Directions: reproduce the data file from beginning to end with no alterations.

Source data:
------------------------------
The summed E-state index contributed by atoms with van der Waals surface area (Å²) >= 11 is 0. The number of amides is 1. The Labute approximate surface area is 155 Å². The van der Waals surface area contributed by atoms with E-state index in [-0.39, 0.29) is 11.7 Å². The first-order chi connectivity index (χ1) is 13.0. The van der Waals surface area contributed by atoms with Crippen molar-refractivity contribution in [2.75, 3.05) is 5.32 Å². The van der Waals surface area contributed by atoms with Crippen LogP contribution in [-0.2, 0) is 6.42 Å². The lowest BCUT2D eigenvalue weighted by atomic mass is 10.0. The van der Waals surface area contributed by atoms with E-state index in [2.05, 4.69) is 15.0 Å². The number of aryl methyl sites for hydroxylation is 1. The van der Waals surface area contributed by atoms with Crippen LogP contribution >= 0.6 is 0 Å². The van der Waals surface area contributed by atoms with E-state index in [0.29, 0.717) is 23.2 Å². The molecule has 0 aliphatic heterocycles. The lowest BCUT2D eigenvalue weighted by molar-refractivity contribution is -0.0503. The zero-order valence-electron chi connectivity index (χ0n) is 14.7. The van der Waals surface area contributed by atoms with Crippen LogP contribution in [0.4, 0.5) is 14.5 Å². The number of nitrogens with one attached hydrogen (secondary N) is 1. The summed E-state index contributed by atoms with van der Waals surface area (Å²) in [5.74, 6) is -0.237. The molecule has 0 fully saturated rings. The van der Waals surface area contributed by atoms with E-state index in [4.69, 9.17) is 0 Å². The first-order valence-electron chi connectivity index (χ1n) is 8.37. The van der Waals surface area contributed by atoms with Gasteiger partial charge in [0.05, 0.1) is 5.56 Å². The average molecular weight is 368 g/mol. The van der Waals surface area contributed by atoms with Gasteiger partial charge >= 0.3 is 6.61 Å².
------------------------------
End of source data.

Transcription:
The summed E-state index contributed by atoms with van der Waals surface area (Å²) >= 11 is 0. The number of amides is 1. The Labute approximate surface area is 155 Å². The van der Waals surface area contributed by atoms with E-state index in [-0.39, 0.29) is 11.7 Å². The first-order chi connectivity index (χ1) is 13.0. The van der Waals surface area contributed by atoms with Crippen molar-refractivity contribution in [2.75, 3.05) is 5.32 Å². The van der Waals surface area contributed by atoms with Crippen LogP contribution in [-0.2, 0) is 6.42 Å². The lowest BCUT2D eigenvalue weighted by atomic mass is 10.0. The van der Waals surface area contributed by atoms with E-state index in [2.05, 4.69) is 15.0 Å². The number of aryl methyl sites for hydroxylation is 1. The van der Waals surface area contributed by atoms with Crippen LogP contribution >= 0.6 is 0 Å². The van der Waals surface area contributed by atoms with E-state index in [0.29, 0.717) is 23.2 Å². The molecule has 0 aliphatic heterocycles. The lowest BCUT2D eigenvalue weighted by molar-refractivity contribution is -0.0503. The zero-order valence-electron chi connectivity index (χ0n) is 14.7. The van der Waals surface area contributed by atoms with Crippen LogP contribution in [0.4, 0.5) is 14.5 Å². The number of nitrogens with one attached hydrogen (secondary N) is 1. The summed E-state index contributed by atoms with van der Waals surface area (Å²) in [5.74, 6) is -0.237. The molecule has 0 fully saturated rings. The van der Waals surface area contributed by atoms with E-state index in [4.69, 9.17) is 0 Å². The first-order valence-electron chi connectivity index (χ1n) is 8.37. The van der Waals surface area contributed by atoms with Gasteiger partial charge in [0.05, 0.1) is 5.56 Å². The average molecular weight is 368 g/mol. The van der Waals surface area contributed by atoms with Gasteiger partial charge >= 0.3 is 6.61 Å².